daimler-benz-db602-zeppelin-museum

Rear view of the DB 602 engine on display in the Zeppelin Museum in Friedrichshafen, Germany. A water pump on each side of the engine provided cooling water to a bank of cylinders. (Stahlkocher image via Wikimedia Commons)

Sources:
Aircraft Diesels by Paul H Wilkinson (1940)
Aerosphere 1939 by Glenn D. Angle (1940)
Diesel Engines by B. J. von Bongart (1938)
High Speed Diesel Engines by Arthur W. Judge (1941)
Diesel Aviation Engines by Paul H Wilkinson (1942)
“The Hindenburg’s New Diesels” Flight (26 March 1936)
“The L.Z.129’s Power Units” Flight (2 January 1936)
https://en.wikipedia.org/wiki/LZ_129_Hindenburg
https://en.wikipedia.org/wiki/LZ_130_Graf_Zeppelin_II

Zvezda M503 Rear

Yakovlev M-501 and Zvezda M503 and M504 Diesel Engines

By William Pearce

Just after World War II, OKB-500 (Opytno-Konstruktorskoye Byuro-500 or Experimental Design Bureau-500) in Tushino (now part of Moscow), Russia was tasked with building the M-224 engine. The M-224 was the Soviet version of the Junkers Jumo 224 diesel aircraft engine. Many German engineers had been extradited to work on the engine, but the head of OKB-500, Vladimir M. Yakovlev, favored another engine project, designated M-501.

Zvezda M503 front

Front view of a 42-cylinder Zvezda M503 on display at the Technik Museum in Speyer, Germany. Unfortunately, no photos of the Yakovlev M-501 have been found, but the M503 was very similar. Note the large, water-jacketed exhaust manifolds. The intake manifold is visible in the engine Vee closest to the camera. (Stahlkocher image via Wikimedia Commons)

Yakovlev and his team had started the M-501 design in 1946. Yakovlev felt the M-224 took resources away from his engine, and he was able to convince Soviet officials that the M-501 had greater potential. All development on the M-224 was stopped in mid-1948, and the resources were reallocated to the M-501 engine.

The Yakovlev M-501 was a large, water-cooled, diesel, four-stroke, aircraft engine. The 42-cylinder engine was an inline radial configuration consisting of seven cylinder banks positioned around an aluminum crankcase. The crankcase was made up of seven sections bolted together: a front section, five intermediate sections, and a rear accessory section. The crankshaft had six throws and was supported in the crankcase by seven main bearings of the roller type.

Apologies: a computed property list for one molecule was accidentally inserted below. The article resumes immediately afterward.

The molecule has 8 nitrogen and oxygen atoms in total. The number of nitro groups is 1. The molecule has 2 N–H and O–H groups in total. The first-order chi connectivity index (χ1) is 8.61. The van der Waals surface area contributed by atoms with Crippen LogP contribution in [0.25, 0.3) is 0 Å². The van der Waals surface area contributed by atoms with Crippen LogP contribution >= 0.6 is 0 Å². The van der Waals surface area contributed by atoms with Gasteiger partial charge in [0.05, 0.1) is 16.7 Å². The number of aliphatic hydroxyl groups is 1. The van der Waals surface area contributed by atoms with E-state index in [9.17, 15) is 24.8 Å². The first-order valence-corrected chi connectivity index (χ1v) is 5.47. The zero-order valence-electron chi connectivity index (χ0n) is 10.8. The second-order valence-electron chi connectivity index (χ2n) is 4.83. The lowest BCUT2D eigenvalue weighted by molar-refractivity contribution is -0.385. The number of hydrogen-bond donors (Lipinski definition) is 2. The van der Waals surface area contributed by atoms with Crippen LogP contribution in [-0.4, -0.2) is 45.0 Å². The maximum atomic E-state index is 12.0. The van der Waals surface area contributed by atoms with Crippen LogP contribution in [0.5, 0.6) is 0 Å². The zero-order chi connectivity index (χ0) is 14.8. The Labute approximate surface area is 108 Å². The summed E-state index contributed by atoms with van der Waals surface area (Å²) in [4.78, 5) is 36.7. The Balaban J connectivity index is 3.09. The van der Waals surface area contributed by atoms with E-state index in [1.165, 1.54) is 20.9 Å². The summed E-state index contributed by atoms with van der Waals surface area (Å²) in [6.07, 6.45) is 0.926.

Each cylinder bank was made up of six cylinders and was attached to the crankcase by studs. The steel cylinder liners were pressed into the aluminum cylinder block. Each cylinder had two intake and two exhaust valves actuated via roller rockers by a single overhead camshaft. The camshaft for each cylinder bank was driven through bevel gears by a vertical shaft at the rear of the bank. All of the vertical shafts were driven by the crankshaft. The pistons for each row of cylinders were connected to the crankshaft by one master rod and six articulating rods.

Zvezda M503 Rear

Rear view of a M503 on display at Flugausstellung L.+P. Junior in Hermeskeil, Germany. The upper cylinder gives a good view of the exhaust (upper) and intake (lower) manifolds, and the engine’s intake screen can just be seen between the manifolds as they join the compounded turbosupercharger. The exhaust gases exited the top of the turbine housing. (Alf van Beem image via Wikimedia Commons)

Exhaust was taken from the left side of each cylinder bank and fed through a manifold positioned in the upper part of the Vee formed between the cylinder banks. The exhaust flowed through a turbosupercharger positioned at the extreme rear of the engine. Exhaust gases expelled from the turbosupercharger were used to provide 551 lbf (2.45 kN / 250 kg) of jet thrust.

The pressurized intake air from the turbosupercharger was fed into a supercharger positioned between the turbosupercharger and the engine. The single-speed supercharger was geared to the crankshaft via the engine’s accessory section. Air from the supercharger flowed into a separate intake manifold for each cylinder bank. The intake manifold was positioned in the lower part of the Vee, under the exhaust manifold, and connected to the right side of the cylinder bank.

The M-501 had a 6.30 in (160 mm) bore and a 6.69 in (170 mm) stroke. The engine displaced 8,760 cu in (143.6 L) and produced 4,750 hp (3,542 kW) without the turbosupercharger. With the turbosupercharger and the thrust it provided, the engine produced 6,205 hp (4,627 kW). The engine weighed 6,504 lb (2,950 kg) without the turbocharger and 7,496 lb (3,400 kg) with the turbocharger.

Zvezda M503 Bulgaria